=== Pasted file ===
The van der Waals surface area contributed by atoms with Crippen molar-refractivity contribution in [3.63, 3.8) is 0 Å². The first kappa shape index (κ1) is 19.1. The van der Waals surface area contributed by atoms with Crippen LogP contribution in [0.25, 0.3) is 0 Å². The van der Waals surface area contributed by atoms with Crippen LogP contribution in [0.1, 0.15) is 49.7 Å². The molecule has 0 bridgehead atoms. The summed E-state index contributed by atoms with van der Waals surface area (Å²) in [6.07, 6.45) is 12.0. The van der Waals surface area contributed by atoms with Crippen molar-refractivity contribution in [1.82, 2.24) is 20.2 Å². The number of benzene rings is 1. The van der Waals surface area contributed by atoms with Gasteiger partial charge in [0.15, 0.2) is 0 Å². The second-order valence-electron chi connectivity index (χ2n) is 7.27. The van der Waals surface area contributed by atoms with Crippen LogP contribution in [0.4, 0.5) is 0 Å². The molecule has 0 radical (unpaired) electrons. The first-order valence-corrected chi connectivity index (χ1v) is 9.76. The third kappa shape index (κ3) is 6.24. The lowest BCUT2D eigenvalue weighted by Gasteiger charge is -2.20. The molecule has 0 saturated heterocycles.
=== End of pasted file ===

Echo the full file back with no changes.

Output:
The van der Waals surface area contributed by atoms with Crippen molar-refractivity contribution in [3.63, 3.8) is 0 Å². The first kappa shape index (κ1) is 19.1. The van der Waals surface area contributed by atoms with Crippen LogP contribution in [0.25, 0.3) is 0 Å². The van der Waals surface area contributed by atoms with Crippen LogP contribution in [0.1, 0.15) is 49.7 Å². The molecule has 0 bridgehead atoms. The summed E-state index contributed by atoms with van der Waals surface area (Å²) in [6.07, 6.45) is 12.0. The van der Waals surface area contributed by atoms with Crippen molar-refractivity contribution in [1.82, 2.24) is 20.2 Å². The number of benzene rings is 1. The van der Waals surface area contributed by atoms with Gasteiger partial charge in [0.15, 0.2) is 0 Å². The second-order valence-electron chi connectivity index (χ2n) is 7.27. The van der Waals surface area contributed by atoms with Crippen LogP contribution in [0.4, 0.5) is 0 Å². The molecule has 0 radical (unpaired) electrons. The first-order valence-corrected chi connectivity index (χ1v) is 9.76. The third kappa shape index (κ3) is 6.24. The lowest BCUT2D eigenvalue weighted by Gasteiger charge is -2.20. The molecule has 0 saturated heterocycles.